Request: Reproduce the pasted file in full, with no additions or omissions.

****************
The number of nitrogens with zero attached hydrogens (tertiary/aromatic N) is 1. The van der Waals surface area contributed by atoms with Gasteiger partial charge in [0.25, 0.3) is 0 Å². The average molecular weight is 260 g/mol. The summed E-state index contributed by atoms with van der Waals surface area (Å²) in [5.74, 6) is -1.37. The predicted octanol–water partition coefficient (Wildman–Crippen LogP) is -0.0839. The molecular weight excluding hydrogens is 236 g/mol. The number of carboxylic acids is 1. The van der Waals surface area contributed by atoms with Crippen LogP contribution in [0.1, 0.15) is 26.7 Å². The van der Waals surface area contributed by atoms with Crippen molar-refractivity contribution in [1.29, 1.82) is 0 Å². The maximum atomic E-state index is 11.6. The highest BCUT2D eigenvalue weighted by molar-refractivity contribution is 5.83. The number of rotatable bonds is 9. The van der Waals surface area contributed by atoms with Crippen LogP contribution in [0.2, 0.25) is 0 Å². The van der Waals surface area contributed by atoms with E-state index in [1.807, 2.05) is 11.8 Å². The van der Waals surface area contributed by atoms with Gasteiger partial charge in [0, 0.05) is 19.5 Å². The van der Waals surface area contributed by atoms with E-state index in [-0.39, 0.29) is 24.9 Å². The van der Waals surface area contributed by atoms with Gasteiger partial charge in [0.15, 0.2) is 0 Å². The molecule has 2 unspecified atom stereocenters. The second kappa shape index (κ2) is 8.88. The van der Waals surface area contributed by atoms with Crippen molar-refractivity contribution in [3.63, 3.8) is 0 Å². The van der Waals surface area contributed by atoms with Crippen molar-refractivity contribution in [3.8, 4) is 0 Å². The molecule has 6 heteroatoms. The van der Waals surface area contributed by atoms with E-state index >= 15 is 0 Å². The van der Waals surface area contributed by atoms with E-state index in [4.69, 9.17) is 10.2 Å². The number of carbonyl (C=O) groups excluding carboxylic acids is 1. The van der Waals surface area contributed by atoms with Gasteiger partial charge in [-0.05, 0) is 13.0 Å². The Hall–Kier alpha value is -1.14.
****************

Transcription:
The number of nitrogens with zero attached hydrogens (tertiary/aromatic N) is 1. The van der Waals surface area contributed by atoms with Gasteiger partial charge in [0.25, 0.3) is 0 Å². The average molecular weight is 260 g/mol. The summed E-state index contributed by atoms with van der Waals surface area (Å²) in [5.74, 6) is -1.37. The predicted octanol–water partition coefficient (Wildman–Crippen LogP) is -0.0839. The molecular weight excluding hydrogens is 236 g/mol. The number of carboxylic acids is 1. The van der Waals surface area contributed by atoms with Crippen LogP contribution in [0.1, 0.15) is 26.7 Å². The van der Waals surface area contributed by atoms with Crippen molar-refractivity contribution in [1.29, 1.82) is 0 Å². The maximum atomic E-state index is 11.6. The highest BCUT2D eigenvalue weighted by molar-refractivity contribution is 5.83. The number of rotatable bonds is 9. The van der Waals surface area contributed by atoms with Crippen LogP contribution in [0.2, 0.25) is 0 Å². The van der Waals surface area contributed by atoms with E-state index in [1.807, 2.05) is 11.8 Å². The van der Waals surface area contributed by atoms with Gasteiger partial charge in [0, 0.05) is 19.5 Å². The van der Waals surface area contributed by atoms with E-state index in [-0.39, 0.29) is 24.9 Å². The van der Waals surface area contributed by atoms with Gasteiger partial charge in [0.15, 0.2) is 0 Å². The molecule has 2 unspecified atom stereocenters. The second kappa shape index (κ2) is 8.88. The van der Waals surface area contributed by atoms with Crippen molar-refractivity contribution in [3.63, 3.8) is 0 Å². The van der Waals surface area contributed by atoms with Crippen molar-refractivity contribution in [3.8, 4) is 0 Å². The molecule has 6 heteroatoms. The van der Waals surface area contributed by atoms with E-state index >= 15 is 0 Å². The van der Waals surface area contributed by atoms with E-state index in [4.69, 9.17) is 10.2 Å². The number of carbonyl (C=O) groups excluding carboxylic acids is 1. The van der Waals surface area contributed by atoms with Gasteiger partial charge in [-0.05, 0) is 13.0 Å². The Hall–Kier alpha value is -1.14.